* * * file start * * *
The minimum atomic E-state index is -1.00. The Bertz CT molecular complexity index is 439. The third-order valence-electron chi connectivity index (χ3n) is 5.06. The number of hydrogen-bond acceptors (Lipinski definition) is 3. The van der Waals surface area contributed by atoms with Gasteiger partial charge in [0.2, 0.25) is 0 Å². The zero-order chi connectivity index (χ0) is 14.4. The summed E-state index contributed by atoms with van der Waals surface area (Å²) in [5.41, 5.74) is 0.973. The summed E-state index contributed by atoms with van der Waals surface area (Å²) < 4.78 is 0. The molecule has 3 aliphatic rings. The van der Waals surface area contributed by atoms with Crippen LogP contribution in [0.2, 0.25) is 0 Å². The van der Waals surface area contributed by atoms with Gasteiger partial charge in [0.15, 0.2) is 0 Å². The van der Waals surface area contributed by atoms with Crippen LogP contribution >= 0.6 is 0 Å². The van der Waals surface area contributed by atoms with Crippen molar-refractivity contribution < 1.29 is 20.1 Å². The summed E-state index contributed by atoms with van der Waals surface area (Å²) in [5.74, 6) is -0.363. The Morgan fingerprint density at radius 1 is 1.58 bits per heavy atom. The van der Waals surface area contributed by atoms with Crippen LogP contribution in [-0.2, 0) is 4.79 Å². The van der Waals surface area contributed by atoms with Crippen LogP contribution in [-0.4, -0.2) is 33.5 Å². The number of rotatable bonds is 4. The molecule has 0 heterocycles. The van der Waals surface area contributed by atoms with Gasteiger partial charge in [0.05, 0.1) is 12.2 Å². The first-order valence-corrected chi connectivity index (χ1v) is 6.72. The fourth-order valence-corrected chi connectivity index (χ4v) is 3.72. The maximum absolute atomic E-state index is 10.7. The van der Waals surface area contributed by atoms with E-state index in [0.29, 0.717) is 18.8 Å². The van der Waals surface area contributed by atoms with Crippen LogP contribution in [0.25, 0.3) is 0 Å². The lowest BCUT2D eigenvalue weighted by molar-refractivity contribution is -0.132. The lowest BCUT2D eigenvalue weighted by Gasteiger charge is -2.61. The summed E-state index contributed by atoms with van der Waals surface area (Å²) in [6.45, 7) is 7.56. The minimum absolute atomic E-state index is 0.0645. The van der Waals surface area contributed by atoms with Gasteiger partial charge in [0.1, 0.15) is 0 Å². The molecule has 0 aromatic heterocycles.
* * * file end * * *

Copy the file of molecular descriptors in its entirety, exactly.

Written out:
The minimum atomic E-state index is -1.00. The Bertz CT molecular complexity index is 439. The third-order valence-electron chi connectivity index (χ3n) is 5.06. The number of hydrogen-bond acceptors (Lipinski definition) is 3. The van der Waals surface area contributed by atoms with Gasteiger partial charge in [0.2, 0.25) is 0 Å². The zero-order chi connectivity index (χ0) is 14.4. The summed E-state index contributed by atoms with van der Waals surface area (Å²) in [5.41, 5.74) is 0.973. The summed E-state index contributed by atoms with van der Waals surface area (Å²) < 4.78 is 0. The molecule has 3 aliphatic rings. The van der Waals surface area contributed by atoms with Crippen LogP contribution in [0.2, 0.25) is 0 Å². The van der Waals surface area contributed by atoms with Gasteiger partial charge in [0.15, 0.2) is 0 Å². The van der Waals surface area contributed by atoms with Crippen LogP contribution >= 0.6 is 0 Å². The van der Waals surface area contributed by atoms with Crippen molar-refractivity contribution < 1.29 is 20.1 Å². The summed E-state index contributed by atoms with van der Waals surface area (Å²) in [5.74, 6) is -0.363. The Morgan fingerprint density at radius 1 is 1.58 bits per heavy atom. The van der Waals surface area contributed by atoms with Crippen LogP contribution in [-0.2, 0) is 4.79 Å². The van der Waals surface area contributed by atoms with Crippen LogP contribution in [-0.4, -0.2) is 33.5 Å². The number of rotatable bonds is 4. The molecule has 0 heterocycles. The van der Waals surface area contributed by atoms with Gasteiger partial charge in [0.05, 0.1) is 12.2 Å². The first-order valence-corrected chi connectivity index (χ1v) is 6.72. The fourth-order valence-corrected chi connectivity index (χ4v) is 3.72. The maximum absolute atomic E-state index is 10.7. The van der Waals surface area contributed by atoms with E-state index in [0.29, 0.717) is 18.8 Å². The van der Waals surface area contributed by atoms with Crippen LogP contribution in [0.25, 0.3) is 0 Å². The lowest BCUT2D eigenvalue weighted by molar-refractivity contribution is -0.132. The lowest BCUT2D eigenvalue weighted by Gasteiger charge is -2.61. The summed E-state index contributed by atoms with van der Waals surface area (Å²) in [6.45, 7) is 7.56. The minimum absolute atomic E-state index is 0.0645. The van der Waals surface area contributed by atoms with Gasteiger partial charge in [0.1, 0.15) is 0 Å². The molecule has 0 aromatic heterocycles.